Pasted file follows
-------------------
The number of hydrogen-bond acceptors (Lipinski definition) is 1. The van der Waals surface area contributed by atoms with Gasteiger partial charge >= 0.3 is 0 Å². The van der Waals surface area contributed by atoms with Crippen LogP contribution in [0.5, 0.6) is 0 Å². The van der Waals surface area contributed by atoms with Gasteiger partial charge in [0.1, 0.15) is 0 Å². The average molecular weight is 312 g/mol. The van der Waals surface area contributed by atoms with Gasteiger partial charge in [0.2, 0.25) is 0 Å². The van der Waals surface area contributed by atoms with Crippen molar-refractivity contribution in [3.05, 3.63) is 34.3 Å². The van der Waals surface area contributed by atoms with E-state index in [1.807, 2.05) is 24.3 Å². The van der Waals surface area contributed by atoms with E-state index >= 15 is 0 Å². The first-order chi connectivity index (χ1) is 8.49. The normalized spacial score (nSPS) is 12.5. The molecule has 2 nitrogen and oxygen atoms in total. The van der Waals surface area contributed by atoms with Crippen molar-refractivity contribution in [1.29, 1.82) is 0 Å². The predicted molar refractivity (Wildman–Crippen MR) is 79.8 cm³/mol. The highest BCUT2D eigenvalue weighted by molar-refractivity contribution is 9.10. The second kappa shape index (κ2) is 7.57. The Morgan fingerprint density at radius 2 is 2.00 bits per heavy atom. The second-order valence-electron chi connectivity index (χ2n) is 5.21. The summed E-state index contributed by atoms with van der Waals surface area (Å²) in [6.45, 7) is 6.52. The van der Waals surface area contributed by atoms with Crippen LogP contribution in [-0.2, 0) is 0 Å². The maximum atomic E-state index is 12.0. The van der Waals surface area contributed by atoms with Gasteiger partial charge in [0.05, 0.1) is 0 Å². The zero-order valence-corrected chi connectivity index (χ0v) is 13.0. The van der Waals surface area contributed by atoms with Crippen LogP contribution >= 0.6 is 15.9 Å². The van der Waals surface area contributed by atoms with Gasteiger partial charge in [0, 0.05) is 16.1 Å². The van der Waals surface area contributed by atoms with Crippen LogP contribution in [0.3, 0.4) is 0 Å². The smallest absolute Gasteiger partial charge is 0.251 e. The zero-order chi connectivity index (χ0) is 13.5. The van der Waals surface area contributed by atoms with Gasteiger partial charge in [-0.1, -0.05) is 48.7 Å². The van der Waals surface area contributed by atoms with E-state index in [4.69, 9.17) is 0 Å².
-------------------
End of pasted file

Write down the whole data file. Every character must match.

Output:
The number of hydrogen-bond acceptors (Lipinski definition) is 1. The van der Waals surface area contributed by atoms with Gasteiger partial charge >= 0.3 is 0 Å². The van der Waals surface area contributed by atoms with Crippen LogP contribution in [0.5, 0.6) is 0 Å². The van der Waals surface area contributed by atoms with Gasteiger partial charge in [0.1, 0.15) is 0 Å². The average molecular weight is 312 g/mol. The van der Waals surface area contributed by atoms with Gasteiger partial charge in [0.2, 0.25) is 0 Å². The van der Waals surface area contributed by atoms with Crippen molar-refractivity contribution in [3.05, 3.63) is 34.3 Å². The van der Waals surface area contributed by atoms with E-state index in [1.807, 2.05) is 24.3 Å². The van der Waals surface area contributed by atoms with E-state index >= 15 is 0 Å². The first-order chi connectivity index (χ1) is 8.49. The normalized spacial score (nSPS) is 12.5. The molecule has 2 nitrogen and oxygen atoms in total. The van der Waals surface area contributed by atoms with Crippen molar-refractivity contribution in [1.29, 1.82) is 0 Å². The predicted molar refractivity (Wildman–Crippen MR) is 79.8 cm³/mol. The highest BCUT2D eigenvalue weighted by molar-refractivity contribution is 9.10. The second kappa shape index (κ2) is 7.57. The Morgan fingerprint density at radius 2 is 2.00 bits per heavy atom. The second-order valence-electron chi connectivity index (χ2n) is 5.21. The summed E-state index contributed by atoms with van der Waals surface area (Å²) in [6.45, 7) is 6.52. The van der Waals surface area contributed by atoms with Crippen LogP contribution in [-0.2, 0) is 0 Å². The maximum atomic E-state index is 12.0. The van der Waals surface area contributed by atoms with Gasteiger partial charge in [0.05, 0.1) is 0 Å². The zero-order valence-corrected chi connectivity index (χ0v) is 13.0. The van der Waals surface area contributed by atoms with Crippen LogP contribution >= 0.6 is 15.9 Å². The van der Waals surface area contributed by atoms with Gasteiger partial charge in [0, 0.05) is 16.1 Å². The van der Waals surface area contributed by atoms with Crippen LogP contribution in [0.3, 0.4) is 0 Å². The smallest absolute Gasteiger partial charge is 0.251 e. The zero-order chi connectivity index (χ0) is 13.5. The van der Waals surface area contributed by atoms with Gasteiger partial charge in [-0.1, -0.05) is 48.7 Å². The van der Waals surface area contributed by atoms with E-state index in [4.69, 9.17) is 0 Å².